This 9.5-mile network stands out through the artistry of specially designed, mountain bike optimized flow trails. Both challenging and playful, these routes curve, weave and roll down the mountain with such natural fluidity it feels as though you're following a river.
From Corvallis, head south on Highway 99W for 16 miles. Turn west on Alpine Road (which eventually becomes South Fork Road) a total of 13.5 miles, following signs for Alsea Falls. Past the campground entrance for Alsea Falls, continue a bit further and turn left on Fall Creek Road
to a gate and the trailhead.
This ride includes the new Upper Whistle Punk
and Lower Whistle Punk
trails and is likely to lure more experienced mountain bikers who enjoy the challenge of rocks and roots mixed with rollers, table jumps and berms.
Start by pedaling about 2 miles up the paved Fall Creek Road
. Turn right on BLM Road 27
. This doubletrack climbs steeply at first before it tops out with a short respite and then ramps up steadily again.
The second part of the access road climb is followed by a short, mellow descent before the final (thankfully) gradual push to start of Whistle Punk. Your time in the saddle pedaling uphill will now be rewarded!
Upper Whistle Punk
is a fast but technical trail. It's both playful and challenging. It starts by rolling out on tight trail sandwiched between huge tree stumps. The tread is techy, interspersed with roots and rocks.
The first descent transitions to a series of quick ups and downs over playful, off-camber sections before rising up into a small opening in the trees on a short flat section. From there, Upper Whistle Punk
dives back into the forest and the main part of the descent.
Ahead, things get steeper and faster. After a big left hand carving bermed turn, the route continues down quickly over large rock gardens, armored roll-downs and through tight tree/root gateways. Every so often there's a roller or table jump to mix it up.
The end of Upper Whistle Punk
rolls out onto an access road across from Lower Whistle Punk
, a moderately technical trail with lots of roots, turns and a couple of big berms.
The route drops in from the access road and quickly gets into continuous sections of roots. The corridor is both wide with big trees and tight with small trees. After the first series of turns, the trail descends quickly towards a large evergreen tree and a big root drop into a sharp right hand turn between two tree stumps. From here, Lower Whistle Punk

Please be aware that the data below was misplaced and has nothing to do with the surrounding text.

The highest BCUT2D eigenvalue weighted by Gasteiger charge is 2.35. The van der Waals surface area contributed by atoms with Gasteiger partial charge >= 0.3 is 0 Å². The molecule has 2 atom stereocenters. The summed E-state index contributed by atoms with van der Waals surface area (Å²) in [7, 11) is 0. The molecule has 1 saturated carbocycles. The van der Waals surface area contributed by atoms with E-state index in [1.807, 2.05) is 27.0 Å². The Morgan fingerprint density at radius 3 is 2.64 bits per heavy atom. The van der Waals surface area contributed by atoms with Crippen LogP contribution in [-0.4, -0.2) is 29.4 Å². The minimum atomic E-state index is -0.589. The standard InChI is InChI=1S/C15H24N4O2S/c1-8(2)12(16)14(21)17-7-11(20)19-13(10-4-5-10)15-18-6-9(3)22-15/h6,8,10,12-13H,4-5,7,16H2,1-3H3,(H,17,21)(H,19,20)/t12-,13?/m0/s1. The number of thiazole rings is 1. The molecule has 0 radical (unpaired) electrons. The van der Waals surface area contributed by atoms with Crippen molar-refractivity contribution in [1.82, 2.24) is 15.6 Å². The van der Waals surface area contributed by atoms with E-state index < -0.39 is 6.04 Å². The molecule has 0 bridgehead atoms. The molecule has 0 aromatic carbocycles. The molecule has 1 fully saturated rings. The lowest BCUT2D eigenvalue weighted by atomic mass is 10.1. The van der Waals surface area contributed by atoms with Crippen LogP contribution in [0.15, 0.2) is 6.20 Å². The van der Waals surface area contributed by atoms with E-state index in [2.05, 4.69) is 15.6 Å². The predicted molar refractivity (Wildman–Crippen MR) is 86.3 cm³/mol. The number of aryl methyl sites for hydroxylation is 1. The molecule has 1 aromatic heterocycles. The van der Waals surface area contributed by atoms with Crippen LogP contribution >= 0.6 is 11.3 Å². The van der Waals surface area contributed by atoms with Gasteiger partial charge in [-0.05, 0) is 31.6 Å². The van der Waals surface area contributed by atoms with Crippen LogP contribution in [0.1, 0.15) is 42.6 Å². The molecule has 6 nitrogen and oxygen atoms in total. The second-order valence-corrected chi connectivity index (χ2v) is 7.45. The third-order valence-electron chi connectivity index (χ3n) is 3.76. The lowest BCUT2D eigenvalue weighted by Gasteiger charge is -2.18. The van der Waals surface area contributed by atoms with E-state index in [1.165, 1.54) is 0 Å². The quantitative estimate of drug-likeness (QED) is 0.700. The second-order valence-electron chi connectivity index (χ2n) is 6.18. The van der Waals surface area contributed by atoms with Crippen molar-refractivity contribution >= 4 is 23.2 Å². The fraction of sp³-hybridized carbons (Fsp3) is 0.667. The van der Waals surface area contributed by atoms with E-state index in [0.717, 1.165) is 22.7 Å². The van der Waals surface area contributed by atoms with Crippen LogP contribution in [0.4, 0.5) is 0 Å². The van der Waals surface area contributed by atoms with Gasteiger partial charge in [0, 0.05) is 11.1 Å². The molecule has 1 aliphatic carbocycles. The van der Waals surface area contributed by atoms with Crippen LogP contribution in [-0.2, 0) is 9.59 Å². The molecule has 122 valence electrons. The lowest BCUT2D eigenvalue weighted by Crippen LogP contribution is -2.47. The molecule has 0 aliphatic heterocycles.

continues descending through smoother singletrack and a series of berms.
The end of the trail pulls you into tight forest and some rocky trail that spits you out onto another access road. Stay left and cruise downhill to continue the ride on Upper High Baller
. The experience changes here from more fast and linear contour trail to tight and twisty with lots of features.
From the beginning, Upper High Baller
squeezes through narrow gaps, over roots and along a series of quick drops that will punish those not prepared (helpful signs warn riders before the drops). Upper High Baller
ends at the Lower High Baller Access Road
across from Lower High Baller
Lower High Baller
gets a bit more stretched out and is flow trail, with bigger turns, jumps and more speed possible on what I'd consider the most thrilling stretch of the trail. As Lower High Baller
ends, it connects to the Springboard Trail
and the final fun (and easier) stretch of the ride.
You'll notice right away that Springboard Trail
is a hoot with endless berms and rollers. The trail is essentially one giant pump track from top to bottom. It's very playful and requires little or no braking or pedaling if you can get into the right speed and rhythm. The features on lower part of the route past the bridge are tightly packed, coming at you one right after another.
Stay left at the bottom intersection with Dutchman and roll out on an easy cruise back to the main parking area.